The 6-foot-2, 175-lb. Kahsay scored two goals for the Zips in 2017.
“He was in a tough spot this year because we had so many seniors, especially one of our better forwards was in his spot,” Embick said. “One of the key moments for our team was in the game in Syracuse. We had several guys out injured. He really stepped up and played a terrific goal. This year, we’re all looking for him to make this jump to hopefully fulfill his potential and get the time he’s worked for.”
Kahsay found his scoring touch with Erie, connecting for seven goals, including six in five games early in the season.
“His attitude is always right,” Commodores FC manager John Melody said. “He comes in with a smile on his face.”
Kahsay’s greatest asset? It could be his versatility.
His biggest liability? It probably is his versatility.
“Please take this the right way,” Melody said. “He is a victim of his own ability. It’s hard to settle on what his best position is, whether he is in the hole as a No. 10, or he is trying to stretch defenses as the lead attacker or whether he would be playing wide left or wide right. He does a good job for us in all of those positions.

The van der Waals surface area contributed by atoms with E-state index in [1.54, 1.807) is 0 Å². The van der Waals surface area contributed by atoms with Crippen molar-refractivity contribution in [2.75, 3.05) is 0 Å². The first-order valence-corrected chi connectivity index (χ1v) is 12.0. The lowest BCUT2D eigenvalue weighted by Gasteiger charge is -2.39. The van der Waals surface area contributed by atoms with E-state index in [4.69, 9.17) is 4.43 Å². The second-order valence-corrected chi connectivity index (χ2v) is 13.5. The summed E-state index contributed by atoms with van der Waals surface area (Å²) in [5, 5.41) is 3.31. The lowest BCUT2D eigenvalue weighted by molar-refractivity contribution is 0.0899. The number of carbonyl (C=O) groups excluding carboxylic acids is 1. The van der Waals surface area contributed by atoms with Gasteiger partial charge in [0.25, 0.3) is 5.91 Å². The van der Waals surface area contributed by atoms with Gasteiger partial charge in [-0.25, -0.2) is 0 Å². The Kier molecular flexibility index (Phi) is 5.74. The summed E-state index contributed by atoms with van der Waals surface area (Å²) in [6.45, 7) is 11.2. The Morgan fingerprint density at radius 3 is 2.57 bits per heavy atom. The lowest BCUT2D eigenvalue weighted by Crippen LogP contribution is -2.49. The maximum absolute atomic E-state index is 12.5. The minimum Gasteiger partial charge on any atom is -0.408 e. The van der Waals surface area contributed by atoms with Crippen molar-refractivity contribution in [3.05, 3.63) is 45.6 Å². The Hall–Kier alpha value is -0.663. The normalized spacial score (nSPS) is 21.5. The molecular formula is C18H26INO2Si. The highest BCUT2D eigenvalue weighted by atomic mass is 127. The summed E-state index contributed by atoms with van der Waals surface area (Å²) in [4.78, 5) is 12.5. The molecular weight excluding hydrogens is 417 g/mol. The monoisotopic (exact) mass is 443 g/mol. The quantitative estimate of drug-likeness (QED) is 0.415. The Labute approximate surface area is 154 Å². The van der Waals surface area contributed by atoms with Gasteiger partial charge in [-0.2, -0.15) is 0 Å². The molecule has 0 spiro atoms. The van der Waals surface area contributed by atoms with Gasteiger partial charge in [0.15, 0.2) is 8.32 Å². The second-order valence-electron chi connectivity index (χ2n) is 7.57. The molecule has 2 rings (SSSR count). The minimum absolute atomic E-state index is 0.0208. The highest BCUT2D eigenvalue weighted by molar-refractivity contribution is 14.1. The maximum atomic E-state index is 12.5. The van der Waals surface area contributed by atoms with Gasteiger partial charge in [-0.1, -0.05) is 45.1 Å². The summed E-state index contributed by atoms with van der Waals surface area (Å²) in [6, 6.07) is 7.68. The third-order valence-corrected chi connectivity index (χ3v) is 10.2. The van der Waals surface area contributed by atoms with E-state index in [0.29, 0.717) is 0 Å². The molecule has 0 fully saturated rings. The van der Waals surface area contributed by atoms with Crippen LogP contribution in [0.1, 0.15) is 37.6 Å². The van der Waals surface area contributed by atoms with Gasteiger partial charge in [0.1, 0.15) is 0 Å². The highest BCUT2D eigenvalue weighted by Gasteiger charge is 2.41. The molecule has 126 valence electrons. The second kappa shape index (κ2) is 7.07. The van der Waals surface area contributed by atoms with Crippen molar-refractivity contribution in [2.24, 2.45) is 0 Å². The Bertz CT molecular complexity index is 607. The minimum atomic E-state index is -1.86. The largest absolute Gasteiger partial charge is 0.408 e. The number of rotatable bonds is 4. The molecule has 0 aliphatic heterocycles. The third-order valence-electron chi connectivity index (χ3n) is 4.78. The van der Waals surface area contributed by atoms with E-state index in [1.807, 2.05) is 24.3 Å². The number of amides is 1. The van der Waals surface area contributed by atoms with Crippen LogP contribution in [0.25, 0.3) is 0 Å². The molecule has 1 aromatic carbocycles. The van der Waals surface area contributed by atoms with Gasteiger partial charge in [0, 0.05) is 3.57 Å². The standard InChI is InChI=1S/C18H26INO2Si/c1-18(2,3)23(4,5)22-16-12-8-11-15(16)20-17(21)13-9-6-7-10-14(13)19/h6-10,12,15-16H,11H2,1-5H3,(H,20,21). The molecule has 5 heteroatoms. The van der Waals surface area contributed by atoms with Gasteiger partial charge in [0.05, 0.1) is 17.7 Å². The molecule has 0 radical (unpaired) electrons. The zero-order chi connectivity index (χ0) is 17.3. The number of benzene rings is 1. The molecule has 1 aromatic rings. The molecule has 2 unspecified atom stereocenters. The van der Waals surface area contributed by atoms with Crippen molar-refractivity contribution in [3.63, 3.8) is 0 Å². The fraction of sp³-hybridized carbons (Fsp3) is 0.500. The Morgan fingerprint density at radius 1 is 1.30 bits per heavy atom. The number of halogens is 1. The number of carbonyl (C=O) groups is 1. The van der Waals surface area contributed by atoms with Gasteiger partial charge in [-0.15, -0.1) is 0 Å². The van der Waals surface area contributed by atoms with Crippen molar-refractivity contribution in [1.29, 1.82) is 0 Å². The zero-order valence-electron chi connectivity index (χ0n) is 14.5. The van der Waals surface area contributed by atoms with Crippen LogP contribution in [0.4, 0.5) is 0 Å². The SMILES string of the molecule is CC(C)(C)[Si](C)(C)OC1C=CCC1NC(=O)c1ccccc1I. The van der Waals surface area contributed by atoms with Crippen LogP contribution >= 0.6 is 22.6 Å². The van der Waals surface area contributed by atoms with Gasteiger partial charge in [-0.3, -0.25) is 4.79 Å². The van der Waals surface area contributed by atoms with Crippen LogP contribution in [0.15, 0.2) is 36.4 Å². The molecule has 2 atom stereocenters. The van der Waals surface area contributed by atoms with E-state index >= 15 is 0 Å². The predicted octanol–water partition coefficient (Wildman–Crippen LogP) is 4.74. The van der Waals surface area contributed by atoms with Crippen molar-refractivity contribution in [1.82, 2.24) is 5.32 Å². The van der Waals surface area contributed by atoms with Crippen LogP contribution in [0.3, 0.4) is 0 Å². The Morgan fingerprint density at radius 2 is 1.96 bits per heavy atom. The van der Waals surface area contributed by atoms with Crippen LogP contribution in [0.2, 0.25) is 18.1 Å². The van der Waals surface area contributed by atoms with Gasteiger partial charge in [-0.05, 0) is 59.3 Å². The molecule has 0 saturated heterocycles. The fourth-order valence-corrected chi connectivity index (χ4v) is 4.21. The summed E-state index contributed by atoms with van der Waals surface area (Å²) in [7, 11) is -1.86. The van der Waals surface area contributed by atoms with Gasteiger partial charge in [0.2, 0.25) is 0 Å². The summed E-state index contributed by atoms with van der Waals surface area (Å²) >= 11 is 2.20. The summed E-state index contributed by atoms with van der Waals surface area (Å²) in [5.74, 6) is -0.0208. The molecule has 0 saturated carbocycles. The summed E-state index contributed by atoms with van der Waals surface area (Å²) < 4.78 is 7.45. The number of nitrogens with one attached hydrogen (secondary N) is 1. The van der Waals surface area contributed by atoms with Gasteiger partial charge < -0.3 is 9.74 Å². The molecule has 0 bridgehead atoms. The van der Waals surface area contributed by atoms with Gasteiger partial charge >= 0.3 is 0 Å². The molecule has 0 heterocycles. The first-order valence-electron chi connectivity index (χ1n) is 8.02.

“At this point you would like to see him settle into one or two positions and do them well.”
Kahsay’s most important Erie goal came in the 2017 regular-season finale, a 1-1 draw with Syracuse FC that clinched the Great Lakes East Division Conference crown. He came off the bench to replace an injured teammate and connected for the equalizer that lifted Erie into the playoffs.
“He realized he had to put it on his back that day a little bit because the goals kind of dried up for him at the backend of the season,” Melody said. “When you really, really needed him to do it, he did it.”
Kahsay missed some time during the NPSL season, but he had a good excuse — he was obtaining his U.S. citizenship. He called “the most important thing that I did in the year.”
“My teammates were all foreigners,” he added. “There was only one American, our captain. To be the second American on that team was certainly amazing.”
Kahsay said he felt “very fortunate” his family landed in the U.S.
“You couldn’t ask for more,” he said. “I don’t know how to explain it. It’s a land of opportunities and we gained opportunities. It feels amazing.”
Now, he wants to make the most of that opportunity. After college and the NPSL, Kahsay wants play professionally.
“He is a raw talent,” Melody said. “You’re just hoping that somebody takes him along and he’ll develop. He’s developed quite quickly and now it’s a point of what’s going to separate you from the next player. The showcase is right for him because he has those raw qualities that the coach might look at: ‘You know what? There is a bit of work that needs to be done here. But I feel will be a finished product after the work.’ ”
Regardless what transpires, Kahsay would love to take advantage of his sports management degree he is pursuing to coach someday.
“I wouldn’t want to be too far away from this game,” he said.